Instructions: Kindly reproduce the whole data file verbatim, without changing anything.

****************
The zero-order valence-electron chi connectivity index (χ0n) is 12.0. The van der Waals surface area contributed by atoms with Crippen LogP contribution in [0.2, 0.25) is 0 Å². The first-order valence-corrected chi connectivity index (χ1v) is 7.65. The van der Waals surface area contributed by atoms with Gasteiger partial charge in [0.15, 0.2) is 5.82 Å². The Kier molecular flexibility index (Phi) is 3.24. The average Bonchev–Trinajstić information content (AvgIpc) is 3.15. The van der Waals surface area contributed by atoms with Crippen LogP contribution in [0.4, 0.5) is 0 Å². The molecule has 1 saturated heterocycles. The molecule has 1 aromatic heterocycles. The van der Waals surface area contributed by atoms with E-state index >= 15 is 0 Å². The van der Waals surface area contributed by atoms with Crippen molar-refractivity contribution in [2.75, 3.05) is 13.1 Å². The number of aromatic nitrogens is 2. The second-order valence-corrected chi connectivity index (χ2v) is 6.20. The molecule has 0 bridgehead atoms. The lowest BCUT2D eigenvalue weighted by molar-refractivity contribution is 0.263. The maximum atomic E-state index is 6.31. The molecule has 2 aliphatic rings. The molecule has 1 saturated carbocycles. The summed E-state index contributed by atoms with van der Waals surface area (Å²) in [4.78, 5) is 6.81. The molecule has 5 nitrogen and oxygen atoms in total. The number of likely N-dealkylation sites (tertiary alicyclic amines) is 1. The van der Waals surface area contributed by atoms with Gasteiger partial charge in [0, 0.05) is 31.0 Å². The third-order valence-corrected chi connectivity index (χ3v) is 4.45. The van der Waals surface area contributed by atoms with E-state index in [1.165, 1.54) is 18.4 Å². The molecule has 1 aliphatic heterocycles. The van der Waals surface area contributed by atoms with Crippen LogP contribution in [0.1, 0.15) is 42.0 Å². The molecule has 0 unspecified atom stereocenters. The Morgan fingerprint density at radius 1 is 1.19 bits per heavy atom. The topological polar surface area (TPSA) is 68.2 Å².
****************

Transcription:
The zero-order valence-electron chi connectivity index (χ0n) is 12.0. The van der Waals surface area contributed by atoms with Crippen LogP contribution in [0.2, 0.25) is 0 Å². The first-order valence-corrected chi connectivity index (χ1v) is 7.65. The van der Waals surface area contributed by atoms with Gasteiger partial charge in [0.15, 0.2) is 5.82 Å². The Kier molecular flexibility index (Phi) is 3.24. The average Bonchev–Trinajstić information content (AvgIpc) is 3.15. The van der Waals surface area contributed by atoms with Crippen LogP contribution in [0.4, 0.5) is 0 Å². The molecule has 1 saturated heterocycles. The molecule has 1 aromatic heterocycles. The van der Waals surface area contributed by atoms with E-state index >= 15 is 0 Å². The van der Waals surface area contributed by atoms with Crippen molar-refractivity contribution in [2.75, 3.05) is 13.1 Å². The number of aromatic nitrogens is 2. The second-order valence-corrected chi connectivity index (χ2v) is 6.20. The molecule has 0 bridgehead atoms. The lowest BCUT2D eigenvalue weighted by molar-refractivity contribution is 0.263. The maximum atomic E-state index is 6.31. The molecule has 2 aliphatic rings. The molecule has 1 saturated carbocycles. The summed E-state index contributed by atoms with van der Waals surface area (Å²) in [4.78, 5) is 6.81. The molecule has 5 nitrogen and oxygen atoms in total. The number of likely N-dealkylation sites (tertiary alicyclic amines) is 1. The van der Waals surface area contributed by atoms with Gasteiger partial charge in [0, 0.05) is 31.0 Å². The third-order valence-corrected chi connectivity index (χ3v) is 4.45. The van der Waals surface area contributed by atoms with E-state index in [1.165, 1.54) is 18.4 Å². The molecule has 1 aliphatic heterocycles. The van der Waals surface area contributed by atoms with Crippen LogP contribution in [0.1, 0.15) is 42.0 Å². The molecule has 0 unspecified atom stereocenters. The Morgan fingerprint density at radius 1 is 1.19 bits per heavy atom. The topological polar surface area (TPSA) is 68.2 Å².